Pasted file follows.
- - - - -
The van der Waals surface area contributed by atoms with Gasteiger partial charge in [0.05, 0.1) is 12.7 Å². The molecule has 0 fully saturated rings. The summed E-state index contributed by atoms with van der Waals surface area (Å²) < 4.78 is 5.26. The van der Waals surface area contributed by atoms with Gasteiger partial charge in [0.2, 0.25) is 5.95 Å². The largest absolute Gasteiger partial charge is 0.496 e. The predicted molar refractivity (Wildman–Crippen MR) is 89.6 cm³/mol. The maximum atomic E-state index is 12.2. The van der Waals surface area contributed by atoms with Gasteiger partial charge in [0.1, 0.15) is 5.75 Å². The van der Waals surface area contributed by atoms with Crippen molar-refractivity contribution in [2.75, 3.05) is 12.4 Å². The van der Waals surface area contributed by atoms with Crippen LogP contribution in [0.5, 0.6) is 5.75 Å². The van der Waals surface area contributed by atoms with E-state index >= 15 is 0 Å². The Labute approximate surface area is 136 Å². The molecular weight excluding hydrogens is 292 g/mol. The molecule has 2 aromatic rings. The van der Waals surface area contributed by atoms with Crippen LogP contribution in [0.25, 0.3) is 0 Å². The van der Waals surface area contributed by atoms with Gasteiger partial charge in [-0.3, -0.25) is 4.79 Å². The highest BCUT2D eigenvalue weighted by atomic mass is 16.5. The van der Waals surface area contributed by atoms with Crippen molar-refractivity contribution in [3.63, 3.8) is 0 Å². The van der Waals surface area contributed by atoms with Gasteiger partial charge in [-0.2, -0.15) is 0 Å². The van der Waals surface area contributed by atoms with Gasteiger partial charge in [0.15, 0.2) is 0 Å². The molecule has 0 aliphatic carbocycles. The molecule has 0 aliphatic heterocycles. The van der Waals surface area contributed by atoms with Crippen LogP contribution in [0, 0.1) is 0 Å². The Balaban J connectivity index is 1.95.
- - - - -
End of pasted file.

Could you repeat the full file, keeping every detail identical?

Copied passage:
The van der Waals surface area contributed by atoms with Gasteiger partial charge in [0.05, 0.1) is 12.7 Å². The molecule has 0 fully saturated rings. The summed E-state index contributed by atoms with van der Waals surface area (Å²) < 4.78 is 5.26. The van der Waals surface area contributed by atoms with Gasteiger partial charge in [0.2, 0.25) is 5.95 Å². The largest absolute Gasteiger partial charge is 0.496 e. The predicted molar refractivity (Wildman–Crippen MR) is 89.6 cm³/mol. The maximum atomic E-state index is 12.2. The van der Waals surface area contributed by atoms with Gasteiger partial charge in [0.1, 0.15) is 5.75 Å². The van der Waals surface area contributed by atoms with Crippen molar-refractivity contribution in [2.75, 3.05) is 12.4 Å². The van der Waals surface area contributed by atoms with Crippen LogP contribution in [0.5, 0.6) is 5.75 Å². The van der Waals surface area contributed by atoms with E-state index >= 15 is 0 Å². The Labute approximate surface area is 136 Å². The molecular weight excluding hydrogens is 292 g/mol. The molecule has 2 aromatic rings. The van der Waals surface area contributed by atoms with Crippen LogP contribution in [0.25, 0.3) is 0 Å². The van der Waals surface area contributed by atoms with Gasteiger partial charge in [-0.3, -0.25) is 4.79 Å². The highest BCUT2D eigenvalue weighted by atomic mass is 16.5. The van der Waals surface area contributed by atoms with Crippen molar-refractivity contribution in [3.63, 3.8) is 0 Å². The van der Waals surface area contributed by atoms with Gasteiger partial charge in [-0.2, -0.15) is 0 Å². The van der Waals surface area contributed by atoms with Gasteiger partial charge in [0.15, 0.2) is 0 Å². The molecule has 0 aliphatic carbocycles. The molecule has 0 aliphatic heterocycles. The van der Waals surface area contributed by atoms with Crippen LogP contribution in [0, 0.1) is 0 Å². The Balaban J connectivity index is 1.95.